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Flexible Work Organization and Employer Provided Training: Evidence from German Linked Employer-Employee Data

Annika Campaner, John Heywood () and Uwe Jirjahn
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Annika Campaner: University of Trier

No 11696, IZA Discussion Papers from Institute of Labor Economics (IZA)

Abstract: We examine the hypothesis that flexible work organization involves greater skill requirements and, hence, an increased likelihood of receiving employer provided training. Using unique linked employer-employee data from Germany, we confirm that employees are more likely to receive training when their jobs are characterized by greater decision-making autonomy and task variety, two essential elements of flexibility. Critically, the training associated with workplace flexibility does not simply reflect technology. Skill-biased organizational change plays its own role. Moreover, we show that the training associated with workplace flexibility is disproportionately oriented toward employees with a greater formal education. Our results also provide modest evidence of an age bias of workplace flexibility. However, the link between workplace flexibility and training does not appear to differ by gender.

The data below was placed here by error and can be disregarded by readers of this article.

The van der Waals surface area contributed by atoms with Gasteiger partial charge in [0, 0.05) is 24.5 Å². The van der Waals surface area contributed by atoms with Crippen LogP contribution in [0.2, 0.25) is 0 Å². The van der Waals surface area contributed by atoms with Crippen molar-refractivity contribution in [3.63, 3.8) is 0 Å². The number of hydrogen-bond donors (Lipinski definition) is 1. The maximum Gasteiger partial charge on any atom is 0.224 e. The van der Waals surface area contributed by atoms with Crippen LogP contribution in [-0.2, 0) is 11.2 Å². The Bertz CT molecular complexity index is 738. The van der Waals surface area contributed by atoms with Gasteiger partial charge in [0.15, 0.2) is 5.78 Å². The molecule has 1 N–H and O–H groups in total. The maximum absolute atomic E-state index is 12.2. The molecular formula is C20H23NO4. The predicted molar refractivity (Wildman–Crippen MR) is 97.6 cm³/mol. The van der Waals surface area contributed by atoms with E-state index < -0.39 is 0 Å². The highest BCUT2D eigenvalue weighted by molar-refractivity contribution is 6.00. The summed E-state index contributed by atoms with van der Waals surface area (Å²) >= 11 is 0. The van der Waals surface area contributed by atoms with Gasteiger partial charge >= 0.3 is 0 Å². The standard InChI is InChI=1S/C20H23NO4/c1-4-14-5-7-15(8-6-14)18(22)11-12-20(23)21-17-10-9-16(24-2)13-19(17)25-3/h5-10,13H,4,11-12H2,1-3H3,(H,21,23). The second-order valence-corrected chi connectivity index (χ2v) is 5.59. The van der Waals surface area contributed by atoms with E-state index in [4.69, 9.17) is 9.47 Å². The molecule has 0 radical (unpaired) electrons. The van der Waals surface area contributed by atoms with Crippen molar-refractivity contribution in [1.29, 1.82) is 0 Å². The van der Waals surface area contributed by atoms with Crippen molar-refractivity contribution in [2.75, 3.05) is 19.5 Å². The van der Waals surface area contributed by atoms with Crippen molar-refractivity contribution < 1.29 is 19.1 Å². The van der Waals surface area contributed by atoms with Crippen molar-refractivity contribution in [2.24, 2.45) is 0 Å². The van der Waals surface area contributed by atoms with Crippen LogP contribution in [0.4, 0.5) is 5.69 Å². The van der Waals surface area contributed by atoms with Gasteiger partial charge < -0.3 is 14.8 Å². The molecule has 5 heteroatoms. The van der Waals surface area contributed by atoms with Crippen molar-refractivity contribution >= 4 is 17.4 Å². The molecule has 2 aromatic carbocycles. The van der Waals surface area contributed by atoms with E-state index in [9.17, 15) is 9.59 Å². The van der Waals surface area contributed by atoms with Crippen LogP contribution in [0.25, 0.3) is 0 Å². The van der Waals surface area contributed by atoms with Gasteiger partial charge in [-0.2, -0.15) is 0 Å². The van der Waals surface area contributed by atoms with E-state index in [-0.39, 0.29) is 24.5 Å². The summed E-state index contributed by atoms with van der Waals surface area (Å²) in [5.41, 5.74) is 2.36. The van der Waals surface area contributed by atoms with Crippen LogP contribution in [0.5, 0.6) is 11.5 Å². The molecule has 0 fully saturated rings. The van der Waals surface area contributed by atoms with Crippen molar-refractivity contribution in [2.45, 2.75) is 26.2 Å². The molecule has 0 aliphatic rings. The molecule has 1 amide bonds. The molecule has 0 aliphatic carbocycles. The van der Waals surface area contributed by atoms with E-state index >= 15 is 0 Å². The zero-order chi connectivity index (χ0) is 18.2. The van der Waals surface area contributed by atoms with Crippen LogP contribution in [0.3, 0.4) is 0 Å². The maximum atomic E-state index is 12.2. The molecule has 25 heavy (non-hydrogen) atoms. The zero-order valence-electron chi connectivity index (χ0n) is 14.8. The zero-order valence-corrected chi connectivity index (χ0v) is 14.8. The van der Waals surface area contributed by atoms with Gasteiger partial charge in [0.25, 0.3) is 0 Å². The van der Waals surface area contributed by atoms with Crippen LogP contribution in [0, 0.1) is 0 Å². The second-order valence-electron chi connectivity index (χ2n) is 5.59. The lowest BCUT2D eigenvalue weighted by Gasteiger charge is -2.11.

Keywords: delegation; multitasking; skill-biased organizational change; training (search for similar items in EconPapers)
JEL-codes: J24 L00 M53 (search for similar items in EconPapers)
New Economics Papers: this item is included in nep-hrm and nep-lma
Date: 2018-07
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Citations: View citations in EconPapers (5) Track citations by RSS feed

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Working Paper: Flexible Work Organization and Employer Provided Training: Evidence from German Linked Employer-Employee Data (2018) Downloads
Working Paper: Flexible Work Organization and Employer Provided Training: Evidence from German Linked Employer-Employee Data (2018) Downloads
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